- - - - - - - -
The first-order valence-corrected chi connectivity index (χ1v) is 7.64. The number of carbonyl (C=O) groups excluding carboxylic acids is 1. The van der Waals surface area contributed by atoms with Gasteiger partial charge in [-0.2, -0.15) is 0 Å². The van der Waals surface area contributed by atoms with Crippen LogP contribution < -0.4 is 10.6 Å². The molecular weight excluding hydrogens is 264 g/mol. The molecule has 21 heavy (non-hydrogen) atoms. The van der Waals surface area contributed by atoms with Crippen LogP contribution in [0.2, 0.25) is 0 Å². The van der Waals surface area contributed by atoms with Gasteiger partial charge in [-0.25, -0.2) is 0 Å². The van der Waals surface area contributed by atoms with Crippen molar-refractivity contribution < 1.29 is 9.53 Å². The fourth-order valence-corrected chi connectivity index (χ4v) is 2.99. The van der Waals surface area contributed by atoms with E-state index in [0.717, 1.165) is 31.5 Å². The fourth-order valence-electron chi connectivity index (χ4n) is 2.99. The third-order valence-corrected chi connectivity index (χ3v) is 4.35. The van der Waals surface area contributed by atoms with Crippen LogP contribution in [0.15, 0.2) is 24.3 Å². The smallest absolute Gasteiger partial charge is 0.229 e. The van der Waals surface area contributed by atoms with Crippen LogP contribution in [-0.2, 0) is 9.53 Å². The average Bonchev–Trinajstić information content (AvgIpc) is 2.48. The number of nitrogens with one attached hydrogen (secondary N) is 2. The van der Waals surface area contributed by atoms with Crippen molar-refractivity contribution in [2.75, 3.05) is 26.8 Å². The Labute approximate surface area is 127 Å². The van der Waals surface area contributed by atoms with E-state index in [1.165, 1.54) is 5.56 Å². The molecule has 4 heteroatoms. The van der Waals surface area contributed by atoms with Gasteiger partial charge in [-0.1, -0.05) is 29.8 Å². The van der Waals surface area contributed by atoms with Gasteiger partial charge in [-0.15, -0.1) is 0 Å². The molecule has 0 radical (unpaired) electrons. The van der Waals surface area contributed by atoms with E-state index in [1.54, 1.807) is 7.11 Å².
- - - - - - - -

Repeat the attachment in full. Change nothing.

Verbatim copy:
The first-order valence-corrected chi connectivity index (χ1v) is 7.64. The number of carbonyl (C=O) groups excluding carboxylic acids is 1. The van der Waals surface area contributed by atoms with Gasteiger partial charge in [-0.2, -0.15) is 0 Å². The van der Waals surface area contributed by atoms with Crippen LogP contribution < -0.4 is 10.6 Å². The molecular weight excluding hydrogens is 264 g/mol. The molecule has 21 heavy (non-hydrogen) atoms. The van der Waals surface area contributed by atoms with Crippen LogP contribution in [0.2, 0.25) is 0 Å². The van der Waals surface area contributed by atoms with Gasteiger partial charge in [-0.25, -0.2) is 0 Å². The van der Waals surface area contributed by atoms with Crippen molar-refractivity contribution < 1.29 is 9.53 Å². The fourth-order valence-corrected chi connectivity index (χ4v) is 2.99. The van der Waals surface area contributed by atoms with E-state index in [0.717, 1.165) is 31.5 Å². The fourth-order valence-electron chi connectivity index (χ4n) is 2.99. The third-order valence-corrected chi connectivity index (χ3v) is 4.35. The van der Waals surface area contributed by atoms with Crippen LogP contribution in [0.15, 0.2) is 24.3 Å². The smallest absolute Gasteiger partial charge is 0.229 e. The van der Waals surface area contributed by atoms with Crippen LogP contribution in [-0.2, 0) is 9.53 Å². The average Bonchev–Trinajstić information content (AvgIpc) is 2.48. The number of nitrogens with one attached hydrogen (secondary N) is 2. The van der Waals surface area contributed by atoms with Crippen molar-refractivity contribution in [2.75, 3.05) is 26.8 Å². The Labute approximate surface area is 127 Å². The van der Waals surface area contributed by atoms with E-state index in [1.165, 1.54) is 5.56 Å². The molecule has 4 heteroatoms. The van der Waals surface area contributed by atoms with Gasteiger partial charge in [-0.1, -0.05) is 29.8 Å². The van der Waals surface area contributed by atoms with Gasteiger partial charge in [-0.15, -0.1) is 0 Å². The molecule has 0 radical (unpaired) electrons. The van der Waals surface area contributed by atoms with E-state index in [1.54, 1.807) is 7.11 Å².